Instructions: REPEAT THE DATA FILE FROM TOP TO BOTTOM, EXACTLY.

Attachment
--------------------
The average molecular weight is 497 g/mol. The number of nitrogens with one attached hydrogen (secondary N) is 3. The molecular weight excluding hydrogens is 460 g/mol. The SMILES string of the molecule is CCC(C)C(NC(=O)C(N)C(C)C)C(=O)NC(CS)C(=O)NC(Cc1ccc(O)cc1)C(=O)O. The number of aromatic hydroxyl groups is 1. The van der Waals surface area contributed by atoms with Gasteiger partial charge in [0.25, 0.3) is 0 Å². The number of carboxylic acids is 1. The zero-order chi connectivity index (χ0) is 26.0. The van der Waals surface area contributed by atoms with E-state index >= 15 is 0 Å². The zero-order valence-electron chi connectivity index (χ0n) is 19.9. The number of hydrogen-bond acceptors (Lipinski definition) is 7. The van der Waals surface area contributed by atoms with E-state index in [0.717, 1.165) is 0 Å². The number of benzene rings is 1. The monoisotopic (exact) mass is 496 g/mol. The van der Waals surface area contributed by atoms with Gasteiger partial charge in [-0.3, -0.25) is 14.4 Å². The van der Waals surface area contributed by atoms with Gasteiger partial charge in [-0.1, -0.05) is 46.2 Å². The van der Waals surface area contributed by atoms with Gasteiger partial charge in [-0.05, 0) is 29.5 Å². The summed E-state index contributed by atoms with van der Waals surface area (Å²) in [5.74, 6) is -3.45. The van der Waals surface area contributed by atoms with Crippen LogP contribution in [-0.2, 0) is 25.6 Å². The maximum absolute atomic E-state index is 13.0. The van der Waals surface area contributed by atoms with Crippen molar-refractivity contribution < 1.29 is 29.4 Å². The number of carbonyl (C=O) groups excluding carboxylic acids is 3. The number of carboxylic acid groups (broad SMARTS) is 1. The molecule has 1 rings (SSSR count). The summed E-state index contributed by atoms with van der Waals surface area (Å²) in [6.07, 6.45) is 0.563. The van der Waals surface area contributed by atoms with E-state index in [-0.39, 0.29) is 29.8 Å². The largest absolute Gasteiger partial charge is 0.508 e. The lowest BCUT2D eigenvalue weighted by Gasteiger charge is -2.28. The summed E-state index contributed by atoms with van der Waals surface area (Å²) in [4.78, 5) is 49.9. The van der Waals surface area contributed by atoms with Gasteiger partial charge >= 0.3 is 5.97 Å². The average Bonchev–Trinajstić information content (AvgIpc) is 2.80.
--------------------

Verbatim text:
The average molecular weight is 497 g/mol. The number of nitrogens with one attached hydrogen (secondary N) is 3. The molecular weight excluding hydrogens is 460 g/mol. The SMILES string of the molecule is CCC(C)C(NC(=O)C(N)C(C)C)C(=O)NC(CS)C(=O)NC(Cc1ccc(O)cc1)C(=O)O. The number of aromatic hydroxyl groups is 1. The van der Waals surface area contributed by atoms with Gasteiger partial charge in [0.25, 0.3) is 0 Å². The number of carboxylic acids is 1. The zero-order chi connectivity index (χ0) is 26.0. The van der Waals surface area contributed by atoms with E-state index >= 15 is 0 Å². The zero-order valence-electron chi connectivity index (χ0n) is 19.9. The number of hydrogen-bond acceptors (Lipinski definition) is 7. The van der Waals surface area contributed by atoms with E-state index in [0.717, 1.165) is 0 Å². The number of benzene rings is 1. The monoisotopic (exact) mass is 496 g/mol. The van der Waals surface area contributed by atoms with Gasteiger partial charge in [-0.3, -0.25) is 14.4 Å². The van der Waals surface area contributed by atoms with Gasteiger partial charge in [-0.1, -0.05) is 46.2 Å². The van der Waals surface area contributed by atoms with Gasteiger partial charge in [-0.05, 0) is 29.5 Å². The summed E-state index contributed by atoms with van der Waals surface area (Å²) in [5.74, 6) is -3.45. The van der Waals surface area contributed by atoms with Crippen LogP contribution in [-0.2, 0) is 25.6 Å². The maximum absolute atomic E-state index is 13.0. The van der Waals surface area contributed by atoms with Crippen molar-refractivity contribution < 1.29 is 29.4 Å². The number of carbonyl (C=O) groups excluding carboxylic acids is 3. The number of carboxylic acid groups (broad SMARTS) is 1. The molecule has 1 rings (SSSR count). The summed E-state index contributed by atoms with van der Waals surface area (Å²) in [6.07, 6.45) is 0.563. The van der Waals surface area contributed by atoms with E-state index in [-0.39, 0.29) is 29.8 Å². The largest absolute Gasteiger partial charge is 0.508 e. The lowest BCUT2D eigenvalue weighted by Gasteiger charge is -2.28. The summed E-state index contributed by atoms with van der Waals surface area (Å²) in [4.78, 5) is 49.9. The van der Waals surface area contributed by atoms with Gasteiger partial charge >= 0.3 is 5.97 Å². The average Bonchev–Trinajstić information content (AvgIpc) is 2.80.